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Religion plays irreplaceable role in society, Archbishop Lori says
By Adelaide Mena
Archbishop Lori delivers the opening homily of the  2012 Fortnight for Freedom. Credit: CNA/Michelle Bauman.
Archbishop Lori delivers the opening homily of the 2012 Fortnight for Freedom. Credit: CNA/Michelle Bauman.

.- Opening the 2013 Fortnight for Freedom, Archbishop William E. Lori of Baltimore emphasized the unique contribution that religion brings to society, warning that it must be protected and allowed to flourish.

“Faith enriches public life not only by the magnitude of its services but by the qualities of mind and heart, by the values and virtues, it brings to the task,” said Archbishop Lori.

He warned that while religious organizations and individuals provide vital services for the common good, “our government is taking from what belongs to God by state-sponsored attempts to force the Church to compromise her own teachings as the price to be paid for serving the wider community.”

Archbishop Lori, who chairs the U.S. Bishops’ Ad Hoc Committee for Religious Liberty, delivered the homily at a June 21 Mass at the Basilica of the Assumption of the Blessed Virgin Mary, the nation’s oldest Cathedral, in downtown Baltimore, Md.

The cathedral was packed with members of the faithful who had come from both Maryland and from other states across the country to attend the opening Mass of the Fortnight for Freedom. They welcomed the archbishop’s homily with a standing ovation.

The Fortnight for Freedom – currently in its second year – is a two-week period of prayer, education and action for a greater respect for religious liberty both in the U.S. and abroad.

Growing threats to religious freedom prompted the U.S. bishops to call for the first Fortnight for Freedom last year. Among these threats is the upcoming Aug. 1 deadline when religious organizations must comply with the controversial HHS mandate, which requires employers to facilitate insurance coverage for contraception, sterilization and some drugs that can cause early abortions, even if such cooperation violates their firmly-held religious beliefs.

Other religious liberty concerns raised in past months include attempts to redefine marriage and threats to freedom of religious activity in the realms of health care, humanitarian aid and immigration.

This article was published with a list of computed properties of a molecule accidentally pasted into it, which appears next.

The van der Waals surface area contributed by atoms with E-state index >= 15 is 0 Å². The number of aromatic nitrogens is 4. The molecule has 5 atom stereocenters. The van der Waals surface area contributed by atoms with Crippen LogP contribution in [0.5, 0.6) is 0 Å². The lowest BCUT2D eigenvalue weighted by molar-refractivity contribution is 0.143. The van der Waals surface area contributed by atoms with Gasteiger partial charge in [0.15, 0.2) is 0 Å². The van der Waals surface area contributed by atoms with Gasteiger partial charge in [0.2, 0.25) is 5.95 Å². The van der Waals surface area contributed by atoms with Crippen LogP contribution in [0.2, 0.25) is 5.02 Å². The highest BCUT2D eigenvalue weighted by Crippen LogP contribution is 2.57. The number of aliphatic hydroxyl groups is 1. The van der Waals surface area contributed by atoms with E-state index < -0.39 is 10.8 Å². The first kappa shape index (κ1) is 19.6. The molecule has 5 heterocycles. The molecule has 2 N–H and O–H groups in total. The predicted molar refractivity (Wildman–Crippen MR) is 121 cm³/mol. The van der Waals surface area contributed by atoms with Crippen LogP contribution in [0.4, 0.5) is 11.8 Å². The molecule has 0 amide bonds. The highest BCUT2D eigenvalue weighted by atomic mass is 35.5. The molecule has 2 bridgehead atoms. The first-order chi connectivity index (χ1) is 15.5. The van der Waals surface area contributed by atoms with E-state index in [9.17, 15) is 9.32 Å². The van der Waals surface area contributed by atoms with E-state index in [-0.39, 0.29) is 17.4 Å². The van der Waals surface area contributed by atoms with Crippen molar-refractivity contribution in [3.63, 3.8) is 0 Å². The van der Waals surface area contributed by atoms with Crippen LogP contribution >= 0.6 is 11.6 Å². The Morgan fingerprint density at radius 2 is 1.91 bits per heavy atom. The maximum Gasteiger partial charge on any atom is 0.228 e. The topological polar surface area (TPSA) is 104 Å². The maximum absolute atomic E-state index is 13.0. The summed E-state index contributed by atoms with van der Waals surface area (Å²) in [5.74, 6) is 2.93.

Archbishop Lori explained that “the Church does not have two wings: a ‘faith and worship’ division on the one hand, and a ‘service’ division on the other.” Rather, he said, “what we believe and how we worship gives rise to public service.”

Acts of service such as education, health care and aid to the poor are not a separate branch of the Catholic faith, he stressed, but “these activities are part of our baptismal DNA as Catholic Christians.”

“No wonder we shudder, no wonder we react so strongly, when governmental authority tries to slice and dice our Church by separating in law and policy our houses of worship from our charitable, healthcare and educational institutions on the score that the latter are somehow less religious than our churches.”

In the attempt to impose various restrictions on faith-based action and belief, “Caesar is taking from what belongs to God,” Archbishop Lori said.

In its infringements on religious freedom, “our government is not only taking what belongs to God; it is also taking from what belongs to human dignity and the common good,” he continued.

“For by imperiling religious freedom, all human rights are put at risk.”

The archbishop explained that rights such as “the right to life, freedom of religion, freedom of speech and freedom of assembly - are linked, and these rights are not granted to us by the State but by the Creator.”

Faith is a source of values that lead to deeds which benefit the common good, he stated.

“Through faith we understand that every person is called to share God’s life,” Archbishop Lori observed. “Through faith we see more readily what a truly just and humane society should be and we receive the strength we need to build a true civilization of truth and love.”

Therefore, he stressed, religious belief benefits the public square “not only by the sheer magnitude of the humanitarian services it offers but by its witness to Christ Jesus, its witness to those moral truths and values without which democracy cannot flourish.”

The archbishop also explained that the maintenance of religious freedom is important not only to Christians in America, but to all believers of all faiths across the entire globe.

“We continue to live in an age of martyrs – when believers, not just Christians, are being persecuted for professing and practicing their faith – when believers are tortured and killed because they are believers, in places like Iran, Iraq, China and Nigeria.”

“Let us keep the flame of faith and the flame of freedom burning brightly not only for our children and our children’s children,” Archbishop Lori entreated, “but also for the sake of these persecuted believers who see in our form of government and in our great land a beacon of hope.”

Tags: Religious freedom, Fortnight for Freedom


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Apr
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April 20, 2014

EASTER SUNDAY OF THE RESURRECTION OF THE LORD

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Gospel of the Day

Lk 24:13-35

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First Reading:: Acts 10:34a, 37-43
Second Reading:: Col 3:1-4
Gospel:: Jn 20:1-9

Homily of the Day

Lk 24:13-35

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